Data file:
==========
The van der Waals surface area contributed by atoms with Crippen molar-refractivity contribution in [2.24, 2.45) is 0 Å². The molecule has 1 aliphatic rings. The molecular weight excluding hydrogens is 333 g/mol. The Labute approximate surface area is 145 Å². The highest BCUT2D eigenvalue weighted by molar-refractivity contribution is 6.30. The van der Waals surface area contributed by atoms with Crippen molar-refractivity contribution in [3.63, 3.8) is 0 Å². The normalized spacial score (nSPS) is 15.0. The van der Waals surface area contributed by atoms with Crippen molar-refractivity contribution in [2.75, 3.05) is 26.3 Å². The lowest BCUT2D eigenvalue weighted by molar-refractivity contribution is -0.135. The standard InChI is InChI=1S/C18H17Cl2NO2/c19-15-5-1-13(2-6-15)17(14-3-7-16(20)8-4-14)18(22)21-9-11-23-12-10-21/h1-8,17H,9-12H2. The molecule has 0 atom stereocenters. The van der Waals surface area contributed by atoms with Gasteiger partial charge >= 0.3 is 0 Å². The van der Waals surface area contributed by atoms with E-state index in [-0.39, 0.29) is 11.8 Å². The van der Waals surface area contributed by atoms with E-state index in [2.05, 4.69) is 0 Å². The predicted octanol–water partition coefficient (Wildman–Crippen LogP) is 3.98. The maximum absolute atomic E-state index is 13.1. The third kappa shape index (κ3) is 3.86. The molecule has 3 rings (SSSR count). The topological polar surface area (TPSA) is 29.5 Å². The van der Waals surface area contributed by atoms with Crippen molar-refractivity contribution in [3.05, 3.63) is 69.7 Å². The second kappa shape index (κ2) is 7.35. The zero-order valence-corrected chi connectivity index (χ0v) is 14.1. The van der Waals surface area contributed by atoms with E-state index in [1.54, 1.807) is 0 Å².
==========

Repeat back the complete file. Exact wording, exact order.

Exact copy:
The van der Waals surface area contributed by atoms with Crippen molar-refractivity contribution in [2.24, 2.45) is 0 Å². The molecule has 1 aliphatic rings. The molecular weight excluding hydrogens is 333 g/mol. The Labute approximate surface area is 145 Å². The highest BCUT2D eigenvalue weighted by molar-refractivity contribution is 6.30. The van der Waals surface area contributed by atoms with Crippen molar-refractivity contribution in [3.63, 3.8) is 0 Å². The normalized spacial score (nSPS) is 15.0. The van der Waals surface area contributed by atoms with Crippen molar-refractivity contribution in [2.75, 3.05) is 26.3 Å². The lowest BCUT2D eigenvalue weighted by molar-refractivity contribution is -0.135. The standard InChI is InChI=1S/C18H17Cl2NO2/c19-15-5-1-13(2-6-15)17(14-3-7-16(20)8-4-14)18(22)21-9-11-23-12-10-21/h1-8,17H,9-12H2. The molecule has 0 atom stereocenters. The van der Waals surface area contributed by atoms with Gasteiger partial charge >= 0.3 is 0 Å². The van der Waals surface area contributed by atoms with E-state index in [-0.39, 0.29) is 11.8 Å². The van der Waals surface area contributed by atoms with E-state index in [2.05, 4.69) is 0 Å². The predicted octanol–water partition coefficient (Wildman–Crippen LogP) is 3.98. The maximum absolute atomic E-state index is 13.1. The third kappa shape index (κ3) is 3.86. The molecule has 3 rings (SSSR count). The topological polar surface area (TPSA) is 29.5 Å². The van der Waals surface area contributed by atoms with Crippen molar-refractivity contribution in [3.05, 3.63) is 69.7 Å². The second kappa shape index (κ2) is 7.35. The zero-order valence-corrected chi connectivity index (χ0v) is 14.1. The van der Waals surface area contributed by atoms with E-state index in [1.54, 1.807) is 0 Å².